Jeane Coakley covers the NFL in New York, but she covered the Colts in Indianapolis for four seasons. In fact, the Colts won the Super Bowl in her first year there (2006) and lost the Super Bowl in her last (2009).

During that time, Coakley got to know Peyton Manning quite well.

“He ran the show,” the SNY NFL reporter said in studio on CBS Sports Radio’s The DA Show. “When the Colts made it to the Super Bowl (in 2009) and during the playoff run, Pierre Garcon and all these rookies weren’t allowed to talk. Peyton’s like, ‘No, I’ll pay your fine. You’re not talking.’ He controlled that locker room, but thats’ the type of guy he is. It was fascinating to watch him work. I’ve never met someone who worked as hard as he did and be as good as he is at his craft. He was the first one in the room, the last one to leave, he knew every single play – it was just fascinating to watch him work. I want to be that good at my craft. He just worked so hard at it.”



Manning also controlled the Indianapolis media – which he wouldn’t have been able to do in a bigger market.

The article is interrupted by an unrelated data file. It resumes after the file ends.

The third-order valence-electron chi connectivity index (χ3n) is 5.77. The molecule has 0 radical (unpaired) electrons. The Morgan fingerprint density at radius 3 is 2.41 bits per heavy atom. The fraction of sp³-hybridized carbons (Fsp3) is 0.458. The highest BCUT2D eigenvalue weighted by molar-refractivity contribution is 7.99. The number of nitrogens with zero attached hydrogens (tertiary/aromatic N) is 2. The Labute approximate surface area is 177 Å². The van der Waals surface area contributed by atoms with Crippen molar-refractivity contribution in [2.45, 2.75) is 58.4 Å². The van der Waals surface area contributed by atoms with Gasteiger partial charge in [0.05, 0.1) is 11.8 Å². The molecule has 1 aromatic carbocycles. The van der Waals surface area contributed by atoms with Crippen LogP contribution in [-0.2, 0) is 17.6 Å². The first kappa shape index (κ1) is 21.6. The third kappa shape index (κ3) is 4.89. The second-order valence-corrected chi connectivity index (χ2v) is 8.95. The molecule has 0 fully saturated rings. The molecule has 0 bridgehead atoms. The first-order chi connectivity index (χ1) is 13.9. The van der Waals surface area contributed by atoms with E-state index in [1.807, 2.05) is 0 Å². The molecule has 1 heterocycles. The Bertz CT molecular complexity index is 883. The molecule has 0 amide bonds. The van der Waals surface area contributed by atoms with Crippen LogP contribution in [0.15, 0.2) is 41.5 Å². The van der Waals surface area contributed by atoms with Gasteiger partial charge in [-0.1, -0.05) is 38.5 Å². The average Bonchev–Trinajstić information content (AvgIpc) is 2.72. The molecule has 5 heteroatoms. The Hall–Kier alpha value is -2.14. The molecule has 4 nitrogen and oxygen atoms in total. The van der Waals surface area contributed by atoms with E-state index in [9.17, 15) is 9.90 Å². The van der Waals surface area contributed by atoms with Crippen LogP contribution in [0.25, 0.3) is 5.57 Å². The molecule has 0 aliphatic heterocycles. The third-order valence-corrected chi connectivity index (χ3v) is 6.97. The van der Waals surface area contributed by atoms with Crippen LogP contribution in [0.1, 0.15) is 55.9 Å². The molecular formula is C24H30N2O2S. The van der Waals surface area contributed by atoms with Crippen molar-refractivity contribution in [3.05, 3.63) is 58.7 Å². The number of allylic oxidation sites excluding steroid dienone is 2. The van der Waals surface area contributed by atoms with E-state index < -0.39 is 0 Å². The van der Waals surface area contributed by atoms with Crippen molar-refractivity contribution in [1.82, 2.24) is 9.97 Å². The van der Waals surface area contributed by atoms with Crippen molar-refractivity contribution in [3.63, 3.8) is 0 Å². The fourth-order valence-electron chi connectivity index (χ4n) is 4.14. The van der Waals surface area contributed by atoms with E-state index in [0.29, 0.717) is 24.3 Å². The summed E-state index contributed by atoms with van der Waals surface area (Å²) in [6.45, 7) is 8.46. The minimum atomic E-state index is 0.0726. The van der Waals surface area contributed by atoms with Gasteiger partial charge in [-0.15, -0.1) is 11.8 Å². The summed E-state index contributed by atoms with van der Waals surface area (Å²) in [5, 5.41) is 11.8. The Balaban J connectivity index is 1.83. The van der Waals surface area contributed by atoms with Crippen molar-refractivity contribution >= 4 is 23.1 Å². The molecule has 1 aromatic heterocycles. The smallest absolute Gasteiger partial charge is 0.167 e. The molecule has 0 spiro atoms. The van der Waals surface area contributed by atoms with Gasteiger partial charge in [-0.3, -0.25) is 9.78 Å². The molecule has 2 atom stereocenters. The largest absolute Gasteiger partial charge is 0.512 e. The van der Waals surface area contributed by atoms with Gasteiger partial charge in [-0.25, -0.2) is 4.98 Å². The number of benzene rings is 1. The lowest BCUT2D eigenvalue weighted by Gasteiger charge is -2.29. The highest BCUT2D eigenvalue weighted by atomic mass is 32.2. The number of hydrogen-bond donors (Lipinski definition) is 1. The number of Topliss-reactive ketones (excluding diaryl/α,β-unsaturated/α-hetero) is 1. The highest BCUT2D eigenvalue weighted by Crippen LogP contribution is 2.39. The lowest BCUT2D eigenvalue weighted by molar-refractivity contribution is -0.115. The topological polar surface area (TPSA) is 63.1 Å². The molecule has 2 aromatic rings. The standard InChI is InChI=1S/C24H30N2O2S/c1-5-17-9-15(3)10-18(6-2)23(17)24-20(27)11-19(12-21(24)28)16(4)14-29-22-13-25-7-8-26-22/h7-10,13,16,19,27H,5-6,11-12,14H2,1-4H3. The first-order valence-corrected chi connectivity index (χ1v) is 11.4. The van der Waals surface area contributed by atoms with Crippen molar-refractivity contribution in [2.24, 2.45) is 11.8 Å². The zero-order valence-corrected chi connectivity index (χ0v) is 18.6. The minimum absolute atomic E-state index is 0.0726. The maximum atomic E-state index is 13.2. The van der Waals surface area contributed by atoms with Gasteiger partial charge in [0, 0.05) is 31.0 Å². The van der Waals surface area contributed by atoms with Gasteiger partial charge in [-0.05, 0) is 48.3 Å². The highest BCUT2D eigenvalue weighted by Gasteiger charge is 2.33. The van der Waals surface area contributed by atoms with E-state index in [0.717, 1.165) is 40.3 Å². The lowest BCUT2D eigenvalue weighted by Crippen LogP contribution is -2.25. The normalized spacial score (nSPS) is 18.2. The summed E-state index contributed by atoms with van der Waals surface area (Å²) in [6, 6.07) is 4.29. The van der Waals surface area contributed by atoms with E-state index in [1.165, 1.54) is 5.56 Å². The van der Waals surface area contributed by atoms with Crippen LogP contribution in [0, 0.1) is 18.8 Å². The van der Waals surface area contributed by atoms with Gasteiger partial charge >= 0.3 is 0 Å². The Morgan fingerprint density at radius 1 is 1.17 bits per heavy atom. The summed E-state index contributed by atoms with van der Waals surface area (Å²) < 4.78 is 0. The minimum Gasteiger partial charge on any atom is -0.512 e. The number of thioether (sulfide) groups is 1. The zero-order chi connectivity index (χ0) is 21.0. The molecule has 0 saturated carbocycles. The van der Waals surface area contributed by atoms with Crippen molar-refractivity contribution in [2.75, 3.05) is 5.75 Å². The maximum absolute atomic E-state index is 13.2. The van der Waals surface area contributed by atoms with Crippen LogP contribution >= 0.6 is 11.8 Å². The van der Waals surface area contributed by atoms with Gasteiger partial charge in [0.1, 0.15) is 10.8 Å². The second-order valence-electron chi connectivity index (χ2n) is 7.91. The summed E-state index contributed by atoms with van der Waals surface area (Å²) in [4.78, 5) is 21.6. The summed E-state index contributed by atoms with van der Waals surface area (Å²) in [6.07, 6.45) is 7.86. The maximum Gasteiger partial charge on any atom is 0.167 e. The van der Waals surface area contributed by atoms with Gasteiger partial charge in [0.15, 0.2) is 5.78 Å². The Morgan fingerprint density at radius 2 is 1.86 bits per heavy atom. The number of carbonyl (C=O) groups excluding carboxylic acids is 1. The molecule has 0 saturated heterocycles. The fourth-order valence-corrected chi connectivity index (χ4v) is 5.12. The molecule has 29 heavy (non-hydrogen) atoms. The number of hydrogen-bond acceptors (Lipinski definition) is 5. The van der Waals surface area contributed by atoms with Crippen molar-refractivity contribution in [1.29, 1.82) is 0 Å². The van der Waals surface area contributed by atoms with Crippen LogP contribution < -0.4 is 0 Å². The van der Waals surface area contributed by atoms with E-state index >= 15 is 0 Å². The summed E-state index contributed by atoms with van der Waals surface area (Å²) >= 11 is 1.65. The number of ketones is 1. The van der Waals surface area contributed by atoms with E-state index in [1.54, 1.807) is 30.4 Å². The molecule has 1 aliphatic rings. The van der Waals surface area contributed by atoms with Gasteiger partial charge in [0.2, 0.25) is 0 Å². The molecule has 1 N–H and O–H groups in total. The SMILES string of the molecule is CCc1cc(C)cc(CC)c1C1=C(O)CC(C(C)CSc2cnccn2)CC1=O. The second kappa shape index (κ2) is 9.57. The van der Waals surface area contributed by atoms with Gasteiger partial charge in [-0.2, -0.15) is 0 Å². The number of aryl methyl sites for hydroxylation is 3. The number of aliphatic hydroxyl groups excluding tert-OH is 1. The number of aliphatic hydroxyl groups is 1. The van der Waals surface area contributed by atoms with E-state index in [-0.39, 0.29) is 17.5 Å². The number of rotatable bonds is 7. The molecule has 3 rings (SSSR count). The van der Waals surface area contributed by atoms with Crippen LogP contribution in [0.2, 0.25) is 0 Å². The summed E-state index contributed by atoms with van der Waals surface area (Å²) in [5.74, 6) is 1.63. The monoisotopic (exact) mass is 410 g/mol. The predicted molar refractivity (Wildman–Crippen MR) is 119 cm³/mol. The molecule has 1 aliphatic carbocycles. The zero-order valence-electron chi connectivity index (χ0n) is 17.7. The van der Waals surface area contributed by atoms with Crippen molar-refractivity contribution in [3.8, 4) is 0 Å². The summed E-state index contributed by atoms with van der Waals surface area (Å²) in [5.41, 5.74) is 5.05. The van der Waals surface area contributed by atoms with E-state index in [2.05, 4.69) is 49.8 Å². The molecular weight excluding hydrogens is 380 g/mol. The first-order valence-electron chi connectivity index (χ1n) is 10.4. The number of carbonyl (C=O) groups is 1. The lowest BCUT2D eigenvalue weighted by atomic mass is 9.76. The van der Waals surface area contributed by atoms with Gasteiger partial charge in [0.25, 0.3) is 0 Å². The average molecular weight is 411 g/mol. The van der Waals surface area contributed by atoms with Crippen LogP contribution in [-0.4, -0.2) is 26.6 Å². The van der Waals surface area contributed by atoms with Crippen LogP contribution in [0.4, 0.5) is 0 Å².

“He controlled the media there because it was such a small market, and if you ticked off Peyton Manning, then you weren’t really going to be able to cover them,” Coakley said. “He’s a future Hall of Famer. This is one of the greatest guys to ever play the game, so he could control that situation. That’s the way he was. It was funny because I remember talking to somebody, and he said, ‘Peyton wouldn’t be able to survive in New York like Eli did.’ They’re so different, Eli and Peyton. Peyton wouldn’t have been able to control the media here or control the situation. But you can do it in a smaller market. So it’s interesting to see who the two boys were completely different because Eli obviously thrives in New York, where Peyton probably wouldn’t have been able to.”

The Colts, of course, were wildly successful during Manning’s tenure, averaging 12.1 wins per season from 2002-2010. Manning, though, had certain media routines – and he stuck to them.

“He talked at (specific times),” Coakley said. “He didn’t give one-on-ones that much unless (it was) national media. He did his media responsibility, but when he was done, he was done. He would come in, he would talk, that was it. He always knew what was going on. He’s such a micro-manager.”

Listen Live